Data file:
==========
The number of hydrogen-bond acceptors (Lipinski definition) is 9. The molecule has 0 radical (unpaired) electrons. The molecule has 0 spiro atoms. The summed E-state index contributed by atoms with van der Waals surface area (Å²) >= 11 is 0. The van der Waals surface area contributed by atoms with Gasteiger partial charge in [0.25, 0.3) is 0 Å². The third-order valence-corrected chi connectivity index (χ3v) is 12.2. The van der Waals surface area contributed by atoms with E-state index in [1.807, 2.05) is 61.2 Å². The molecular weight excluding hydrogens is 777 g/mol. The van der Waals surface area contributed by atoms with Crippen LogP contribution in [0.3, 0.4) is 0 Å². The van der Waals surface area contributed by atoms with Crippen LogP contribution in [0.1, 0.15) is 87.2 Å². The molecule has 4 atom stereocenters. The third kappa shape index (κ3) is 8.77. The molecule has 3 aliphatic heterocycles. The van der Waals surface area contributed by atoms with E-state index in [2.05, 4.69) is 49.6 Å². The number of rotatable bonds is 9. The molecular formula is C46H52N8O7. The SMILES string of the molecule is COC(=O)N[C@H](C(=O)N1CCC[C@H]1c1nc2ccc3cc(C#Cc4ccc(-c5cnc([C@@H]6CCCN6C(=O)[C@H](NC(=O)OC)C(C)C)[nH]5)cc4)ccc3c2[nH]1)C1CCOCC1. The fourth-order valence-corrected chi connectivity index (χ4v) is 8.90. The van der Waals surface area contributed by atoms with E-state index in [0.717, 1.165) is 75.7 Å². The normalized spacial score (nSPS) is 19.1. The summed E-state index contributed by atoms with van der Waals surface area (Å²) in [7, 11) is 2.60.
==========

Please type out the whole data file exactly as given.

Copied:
The number of hydrogen-bond acceptors (Lipinski definition) is 9. The molecule has 0 radical (unpaired) electrons. The molecule has 0 spiro atoms. The summed E-state index contributed by atoms with van der Waals surface area (Å²) >= 11 is 0. The van der Waals surface area contributed by atoms with Gasteiger partial charge in [0.25, 0.3) is 0 Å². The third-order valence-corrected chi connectivity index (χ3v) is 12.2. The van der Waals surface area contributed by atoms with E-state index in [1.807, 2.05) is 61.2 Å². The molecular weight excluding hydrogens is 777 g/mol. The van der Waals surface area contributed by atoms with Crippen LogP contribution in [0.3, 0.4) is 0 Å². The van der Waals surface area contributed by atoms with Crippen LogP contribution in [0.1, 0.15) is 87.2 Å². The molecule has 4 atom stereocenters. The third kappa shape index (κ3) is 8.77. The molecule has 3 aliphatic heterocycles. The van der Waals surface area contributed by atoms with E-state index in [2.05, 4.69) is 49.6 Å². The number of rotatable bonds is 9. The molecular formula is C46H52N8O7. The SMILES string of the molecule is COC(=O)N[C@H](C(=O)N1CCC[C@H]1c1nc2ccc3cc(C#Cc4ccc(-c5cnc([C@@H]6CCCN6C(=O)[C@H](NC(=O)OC)C(C)C)[nH]5)cc4)ccc3c2[nH]1)C1CCOCC1. The fourth-order valence-corrected chi connectivity index (χ4v) is 8.90. The van der Waals surface area contributed by atoms with E-state index in [0.717, 1.165) is 75.7 Å². The normalized spacial score (nSPS) is 19.1. The summed E-state index contributed by atoms with van der Waals surface area (Å²) in [7, 11) is 2.60.